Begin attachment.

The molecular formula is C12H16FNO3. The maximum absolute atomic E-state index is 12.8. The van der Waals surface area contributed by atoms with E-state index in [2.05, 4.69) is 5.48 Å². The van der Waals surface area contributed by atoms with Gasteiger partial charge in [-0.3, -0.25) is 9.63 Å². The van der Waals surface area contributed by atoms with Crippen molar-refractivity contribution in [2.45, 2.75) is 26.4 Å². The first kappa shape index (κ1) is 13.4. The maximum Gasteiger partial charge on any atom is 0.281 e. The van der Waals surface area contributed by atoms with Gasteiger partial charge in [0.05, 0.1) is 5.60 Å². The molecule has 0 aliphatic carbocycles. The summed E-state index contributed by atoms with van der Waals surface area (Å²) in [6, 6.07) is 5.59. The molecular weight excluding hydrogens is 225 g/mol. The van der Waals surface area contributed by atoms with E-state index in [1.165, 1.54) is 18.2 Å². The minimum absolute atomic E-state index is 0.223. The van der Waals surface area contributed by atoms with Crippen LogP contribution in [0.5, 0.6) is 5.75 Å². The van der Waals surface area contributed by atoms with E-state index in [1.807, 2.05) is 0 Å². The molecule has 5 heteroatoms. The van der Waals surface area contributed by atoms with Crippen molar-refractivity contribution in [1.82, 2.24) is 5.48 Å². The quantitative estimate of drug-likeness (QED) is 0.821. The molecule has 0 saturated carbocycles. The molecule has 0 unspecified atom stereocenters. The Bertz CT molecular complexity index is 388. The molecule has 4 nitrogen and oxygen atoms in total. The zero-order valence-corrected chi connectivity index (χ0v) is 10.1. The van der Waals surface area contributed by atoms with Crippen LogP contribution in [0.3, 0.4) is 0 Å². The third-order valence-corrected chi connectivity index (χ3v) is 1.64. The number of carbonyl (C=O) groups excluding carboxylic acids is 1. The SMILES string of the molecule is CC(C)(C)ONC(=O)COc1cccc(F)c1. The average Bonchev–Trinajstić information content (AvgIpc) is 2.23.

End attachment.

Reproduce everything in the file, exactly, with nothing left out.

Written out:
The molecular formula is C12H16FNO3. The maximum absolute atomic E-state index is 12.8. The van der Waals surface area contributed by atoms with E-state index in [2.05, 4.69) is 5.48 Å². The van der Waals surface area contributed by atoms with Gasteiger partial charge in [-0.3, -0.25) is 9.63 Å². The van der Waals surface area contributed by atoms with Crippen molar-refractivity contribution in [2.45, 2.75) is 26.4 Å². The first kappa shape index (κ1) is 13.4. The maximum Gasteiger partial charge on any atom is 0.281 e. The van der Waals surface area contributed by atoms with Gasteiger partial charge in [0.05, 0.1) is 5.60 Å². The molecule has 0 aliphatic carbocycles. The summed E-state index contributed by atoms with van der Waals surface area (Å²) in [6, 6.07) is 5.59. The molecular weight excluding hydrogens is 225 g/mol. The van der Waals surface area contributed by atoms with E-state index in [1.165, 1.54) is 18.2 Å². The minimum absolute atomic E-state index is 0.223. The van der Waals surface area contributed by atoms with Crippen LogP contribution in [0.5, 0.6) is 5.75 Å². The van der Waals surface area contributed by atoms with E-state index in [1.807, 2.05) is 0 Å². The molecule has 5 heteroatoms. The van der Waals surface area contributed by atoms with Crippen molar-refractivity contribution in [1.82, 2.24) is 5.48 Å². The quantitative estimate of drug-likeness (QED) is 0.821. The molecule has 0 saturated carbocycles. The molecule has 0 unspecified atom stereocenters. The Bertz CT molecular complexity index is 388. The molecule has 4 nitrogen and oxygen atoms in total. The zero-order valence-corrected chi connectivity index (χ0v) is 10.1. The van der Waals surface area contributed by atoms with Crippen LogP contribution in [0.3, 0.4) is 0 Å². The third-order valence-corrected chi connectivity index (χ3v) is 1.64. The number of carbonyl (C=O) groups excluding carboxylic acids is 1. The SMILES string of the molecule is CC(C)(C)ONC(=O)COc1cccc(F)c1. The average Bonchev–Trinajstić information content (AvgIpc) is 2.23.